If Moneyball isn’t the most influential baseball book of the past decade or so, it’s at least the most referenced. When a player takes a walk on a 3-1 pitch, that’s supposed to be a "Moneyball moment." When a team picks a puffy player in the draft because he can rake, regardless if he’s a threat to swallow his own glove, that’s supposed to be a "Moneyball pick." And when a player bunts a runner over, that’s supposed to make a Billy Beane bobblehead cry tears of real blood.
It was a book more about market inefficiencies than chubby guys taking walks, and now that the A’s are more of a pitching and pitching team -- though occasionally they’ll try to win behind their pitching -- it’s a completely tired reference.
If I could suggest a book idea, then, for an enterprising author, it would be Fishyball: How the Florida Marlins Are Always Okay Despite Being Cheap. You can take the idea, but only on the condition that you take the awful title. Package deal.
The Marlins since winning the 1997 World Series:
(out of 30)
Two terrible years, one bad year, a whole lot of average or better, and another World Series title. There are about 15 teams that would kill for that track record over the past 13 years, and yet the Marlins did it cracking the top-20 in payroll only once. In 2011, the Marlins' $57M payroll ranks 24th, and if the season ended on Tuesday, they'd be the NL Wild Card. They're good again.
Fishyball would include these themes:
- scouting well
- drafting well, but without a chapter that makes every amateur player drafted seem like a can’t-miss stroke of drafting genius
- trading good players before you have to pay them a lot
- receiving talented players you don’t have to pay a lot in return
- why revenue sharing means you can still afford to add avocado to your deli sandwich, even if it’s something ridiculous, like an extra $1.50
When Bob Costas wrote Fair Ball in 2001, he opined that the Twins couldn’t compete. Apparently he was a decade ahead of his time -- a modern day Tesla! His reasoning back then, though, was that the Twins couldn't afford to pay free agents. The Twins have won six division titles since the book was published.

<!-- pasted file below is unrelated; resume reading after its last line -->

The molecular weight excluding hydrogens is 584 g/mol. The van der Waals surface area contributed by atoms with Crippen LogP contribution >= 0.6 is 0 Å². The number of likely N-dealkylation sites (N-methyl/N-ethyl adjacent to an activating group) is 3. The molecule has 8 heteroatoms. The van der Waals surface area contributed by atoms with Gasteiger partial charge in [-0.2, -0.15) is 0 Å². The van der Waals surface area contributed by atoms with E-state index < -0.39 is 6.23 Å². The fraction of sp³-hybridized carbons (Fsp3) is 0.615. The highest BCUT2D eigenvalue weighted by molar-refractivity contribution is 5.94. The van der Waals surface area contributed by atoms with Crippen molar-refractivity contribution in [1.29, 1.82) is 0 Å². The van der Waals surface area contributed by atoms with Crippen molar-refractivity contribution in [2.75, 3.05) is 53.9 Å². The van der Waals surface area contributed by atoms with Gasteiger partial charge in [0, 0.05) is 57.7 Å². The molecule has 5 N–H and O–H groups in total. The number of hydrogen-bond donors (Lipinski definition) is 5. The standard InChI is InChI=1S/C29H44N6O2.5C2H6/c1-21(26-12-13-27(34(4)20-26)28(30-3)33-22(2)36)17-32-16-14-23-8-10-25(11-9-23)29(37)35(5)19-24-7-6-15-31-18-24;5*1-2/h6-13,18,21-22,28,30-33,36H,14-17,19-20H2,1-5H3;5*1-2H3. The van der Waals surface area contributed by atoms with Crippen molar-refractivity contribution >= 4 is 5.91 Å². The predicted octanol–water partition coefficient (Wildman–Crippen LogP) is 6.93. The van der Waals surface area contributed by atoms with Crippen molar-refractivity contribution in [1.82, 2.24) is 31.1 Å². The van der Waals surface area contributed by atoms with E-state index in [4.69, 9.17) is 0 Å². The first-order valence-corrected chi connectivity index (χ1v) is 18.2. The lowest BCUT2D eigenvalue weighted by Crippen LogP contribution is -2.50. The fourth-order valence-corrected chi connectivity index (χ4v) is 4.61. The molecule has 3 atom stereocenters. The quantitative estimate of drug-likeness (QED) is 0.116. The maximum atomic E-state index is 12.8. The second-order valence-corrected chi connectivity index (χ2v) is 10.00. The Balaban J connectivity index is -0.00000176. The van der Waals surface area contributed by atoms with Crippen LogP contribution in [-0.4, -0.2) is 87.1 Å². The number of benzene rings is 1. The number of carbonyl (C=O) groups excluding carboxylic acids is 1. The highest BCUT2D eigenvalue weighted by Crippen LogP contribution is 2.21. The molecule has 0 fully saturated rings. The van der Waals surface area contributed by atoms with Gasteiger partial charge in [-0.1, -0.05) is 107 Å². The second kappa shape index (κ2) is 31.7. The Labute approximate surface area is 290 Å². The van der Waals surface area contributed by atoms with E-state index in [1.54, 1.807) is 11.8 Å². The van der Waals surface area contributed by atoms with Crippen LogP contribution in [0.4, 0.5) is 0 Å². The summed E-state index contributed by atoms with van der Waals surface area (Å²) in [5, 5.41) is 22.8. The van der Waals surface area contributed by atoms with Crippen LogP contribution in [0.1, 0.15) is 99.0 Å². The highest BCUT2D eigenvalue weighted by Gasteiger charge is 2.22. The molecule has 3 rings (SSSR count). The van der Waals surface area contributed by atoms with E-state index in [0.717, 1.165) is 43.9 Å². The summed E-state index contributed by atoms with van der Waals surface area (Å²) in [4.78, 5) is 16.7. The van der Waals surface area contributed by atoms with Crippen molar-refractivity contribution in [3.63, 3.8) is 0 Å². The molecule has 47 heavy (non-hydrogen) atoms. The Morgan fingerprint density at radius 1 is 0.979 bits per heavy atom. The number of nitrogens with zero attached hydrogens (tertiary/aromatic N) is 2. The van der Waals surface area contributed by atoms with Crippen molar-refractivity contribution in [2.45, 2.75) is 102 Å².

What Costas's argument ignored was that players are paid like end-of-the-bench players for the first three years of their careers, and then paid below market rates for three years after that. This is the sweet, sweet nectar of competitive balance -- as effective, if not more so, than a salary cap. The Marlins have taken the idea to an extreme -- using cheap, young players well enough to stay out of the cellar without paying for any complementary players at all. That would be the core of Fishyball (a title that makes you dumber every time you read or write it, but it stays because it's late and I can't think of anything better).
How did the Marlins decide to rebuild after 1997? After 2003? How did they choose which prospects to receive in trade? What were the trades they left on the table? What were the drafting and international strategies? How did they develop so many pitchers? What did they do that the Pirates and Royals didn't? Was his name really Dan Uggla? I want to read a chapter that answers every single one of those questions.
The Marlins are moving into a new ballpark, and as we all know, that turns bad teams into spendoholic win addicts. Their big moves in recent years -- locking up Hanley Ramirez, Ricky Nolasco, and Josh Johnson to long-term deals -- suggest a different strategy in preparation for their new home. It's kind of a shame. As a spend-just-enough team, the Marlins are fascinating in their success. The Rays have their outstanding book already. Now I want another underdog story about a team from Florida.